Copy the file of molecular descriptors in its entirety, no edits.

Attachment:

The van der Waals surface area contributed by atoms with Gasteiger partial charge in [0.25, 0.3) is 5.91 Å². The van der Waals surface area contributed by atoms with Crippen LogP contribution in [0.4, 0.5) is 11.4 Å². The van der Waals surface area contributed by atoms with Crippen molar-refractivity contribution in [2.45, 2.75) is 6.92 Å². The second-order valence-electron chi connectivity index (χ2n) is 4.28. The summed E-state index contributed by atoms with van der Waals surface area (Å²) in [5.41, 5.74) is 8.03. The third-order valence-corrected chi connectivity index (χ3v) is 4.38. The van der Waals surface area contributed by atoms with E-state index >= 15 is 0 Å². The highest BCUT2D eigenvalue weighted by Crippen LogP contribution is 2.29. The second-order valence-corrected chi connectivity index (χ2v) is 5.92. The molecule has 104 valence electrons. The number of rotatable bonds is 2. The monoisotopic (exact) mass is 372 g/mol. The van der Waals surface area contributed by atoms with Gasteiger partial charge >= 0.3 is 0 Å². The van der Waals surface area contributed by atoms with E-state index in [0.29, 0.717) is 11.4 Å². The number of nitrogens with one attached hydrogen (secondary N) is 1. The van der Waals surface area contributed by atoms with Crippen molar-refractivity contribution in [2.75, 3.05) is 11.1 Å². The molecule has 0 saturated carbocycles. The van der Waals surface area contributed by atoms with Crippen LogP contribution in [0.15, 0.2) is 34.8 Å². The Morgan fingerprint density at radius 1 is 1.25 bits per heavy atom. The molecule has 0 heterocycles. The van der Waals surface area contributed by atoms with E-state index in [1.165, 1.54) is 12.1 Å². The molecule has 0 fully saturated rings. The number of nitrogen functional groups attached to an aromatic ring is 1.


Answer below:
The van der Waals surface area contributed by atoms with Gasteiger partial charge in [0.25, 0.3) is 5.91 Å². The van der Waals surface area contributed by atoms with Crippen LogP contribution in [0.4, 0.5) is 11.4 Å². The van der Waals surface area contributed by atoms with Crippen molar-refractivity contribution in [2.45, 2.75) is 6.92 Å². The second-order valence-electron chi connectivity index (χ2n) is 4.28. The summed E-state index contributed by atoms with van der Waals surface area (Å²) in [5.41, 5.74) is 8.03. The third-order valence-corrected chi connectivity index (χ3v) is 4.38. The van der Waals surface area contributed by atoms with E-state index >= 15 is 0 Å². The highest BCUT2D eigenvalue weighted by Crippen LogP contribution is 2.29. The second-order valence-corrected chi connectivity index (χ2v) is 5.92. The molecule has 104 valence electrons. The number of rotatable bonds is 2. The monoisotopic (exact) mass is 372 g/mol. The van der Waals surface area contributed by atoms with Gasteiger partial charge >= 0.3 is 0 Å². The van der Waals surface area contributed by atoms with E-state index in [0.29, 0.717) is 11.4 Å². The number of nitrogens with one attached hydrogen (secondary N) is 1. The van der Waals surface area contributed by atoms with Crippen molar-refractivity contribution in [2.75, 3.05) is 11.1 Å². The molecule has 0 saturated carbocycles. The van der Waals surface area contributed by atoms with Crippen LogP contribution in [0.15, 0.2) is 34.8 Å². The Morgan fingerprint density at radius 1 is 1.25 bits per heavy atom. The molecule has 0 heterocycles. The van der Waals surface area contributed by atoms with E-state index in [1.165, 1.54) is 12.1 Å². The molecule has 0 fully saturated rings. The number of nitrogen functional groups attached to an aromatic ring is 1.